“The map is somewhat rudimentary,” Fleming warned at the Oct. 26 meeting. “I asked them to kind of shade the areas. So one of these locations might be right outside the red area. When it comes down to it, all this mapping, it really has to be verified in the field.”

This is supposed to happen over 90 days.

Ben Breazzeale, senior director for Regional Government Relations, based on Columbia, S.C., who also attended that Oct. 26 Commission meeting, said “I expect that 1,377 is a conservative estimate” of the underserved addresses in the red area.

“Typically we find more addresses, maybe 10 or 20 percent more addresses,” he said. “But we sometimes find less.”

“I’m 85 percent confident in the map,” he said.

Breazzeale said work on the blue areas at present is “slightly ahead of the red areas” because the money already was in place.

Map Itself

The map has relatively large red areas north of Watkinsville, including around Bogart.

Crystal Hills and Lake Wellbrook also are shaded red.

A few blue dot census block are in the far north of the county.

Fleming told Commissioner Mark Saxon at the Oct. 26 meeting she could offer no explanation for those blocks.

“The federal government has said there’s a location,” she said. It could be a “shack and field right now and no one’s living there. That’s why you have to have field verification.”

The map also shows some red areas in the far south of the county, that is, areas that are not covered by the federal grant but will be covered by the subsidy from the county.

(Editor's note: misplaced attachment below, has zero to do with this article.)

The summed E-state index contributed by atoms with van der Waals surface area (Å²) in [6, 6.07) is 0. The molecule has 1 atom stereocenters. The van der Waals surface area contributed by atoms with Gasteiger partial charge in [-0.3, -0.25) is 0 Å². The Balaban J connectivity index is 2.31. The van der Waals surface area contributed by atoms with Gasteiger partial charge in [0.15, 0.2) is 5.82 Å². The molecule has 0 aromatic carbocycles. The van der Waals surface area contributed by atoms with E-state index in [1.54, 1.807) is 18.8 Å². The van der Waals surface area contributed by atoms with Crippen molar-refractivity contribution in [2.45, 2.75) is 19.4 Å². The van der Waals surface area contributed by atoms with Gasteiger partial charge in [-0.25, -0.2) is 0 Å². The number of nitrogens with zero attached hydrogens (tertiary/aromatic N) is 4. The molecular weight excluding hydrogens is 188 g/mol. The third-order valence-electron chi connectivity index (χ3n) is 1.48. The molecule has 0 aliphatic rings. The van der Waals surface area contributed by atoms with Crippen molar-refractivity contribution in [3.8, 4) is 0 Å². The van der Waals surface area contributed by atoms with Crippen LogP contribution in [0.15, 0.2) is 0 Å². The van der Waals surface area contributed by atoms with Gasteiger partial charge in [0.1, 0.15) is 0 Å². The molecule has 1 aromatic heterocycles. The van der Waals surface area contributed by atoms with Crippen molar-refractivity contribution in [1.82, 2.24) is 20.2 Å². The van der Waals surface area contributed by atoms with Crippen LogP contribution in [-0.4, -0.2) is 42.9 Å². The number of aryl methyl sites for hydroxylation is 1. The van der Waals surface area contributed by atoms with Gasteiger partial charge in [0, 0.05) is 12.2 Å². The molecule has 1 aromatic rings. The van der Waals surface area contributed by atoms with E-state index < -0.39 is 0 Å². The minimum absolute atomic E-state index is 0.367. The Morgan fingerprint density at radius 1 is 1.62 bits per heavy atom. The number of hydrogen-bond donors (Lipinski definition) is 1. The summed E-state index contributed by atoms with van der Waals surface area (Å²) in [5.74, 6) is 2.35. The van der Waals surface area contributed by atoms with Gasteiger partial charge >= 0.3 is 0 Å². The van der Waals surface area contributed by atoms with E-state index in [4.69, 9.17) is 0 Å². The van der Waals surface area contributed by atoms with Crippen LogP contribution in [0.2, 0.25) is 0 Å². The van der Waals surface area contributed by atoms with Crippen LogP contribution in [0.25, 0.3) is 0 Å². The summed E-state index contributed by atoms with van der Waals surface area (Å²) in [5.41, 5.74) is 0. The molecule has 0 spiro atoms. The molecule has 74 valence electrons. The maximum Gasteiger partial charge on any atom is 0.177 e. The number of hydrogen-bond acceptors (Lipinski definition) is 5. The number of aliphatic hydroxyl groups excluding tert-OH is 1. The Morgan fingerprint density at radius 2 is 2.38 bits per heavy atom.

Other Details

The contract with Charter does not specify how far Charter will run the fiber optic cable to the home, and Kirouac used 1,000 feet at the Oct. 26 meeting.

On Nov. 2, he updated that figure to 1,300 feet, and Kirouac said in an email message on Nov. 5 that the 1,300 figure is now being used by Charter.

Home owners will have to pay about $5 or $6 per foot for any distance beyond that, Charter’s Breazzeale said at the October meeting, based on past contracts.

Kirouac said that Charter will set its own rates for its service and there are no restrictions on rates in the contract signed by the county.

“The county is not regulating the cost of services,” Kirouac said in that Nov. 5 email. “This is a grant to assist network build out to areas that have proven to be infeasible economically.”

Cost Comparisons

“We talked to several potential partners and various options in the last few months,” Kirouac said, “and the amount the county intends to spend with this deal is significantly less than other options we considered.

“For general comparison, if you consider an estimate of $60,000 per mile of fiber at 250 miles, that would equate to $15 million,” he added.

The Charter plan is for 250 miles of fiber optic cable, Fleming said at the Oct. 26 meeting.

Kirouac said in an email on Nov. 15 that “$60,000 per mile is a general industry number that we've been provided over discussions over the past few years.

“It can range anywhere from $40,000 to $90,000 depending on the complexity of the build,” he added


The embedded video below is on the Oconee County YouTube web site.

Kirouac began discussing the broadband contract at 20:30 in the video.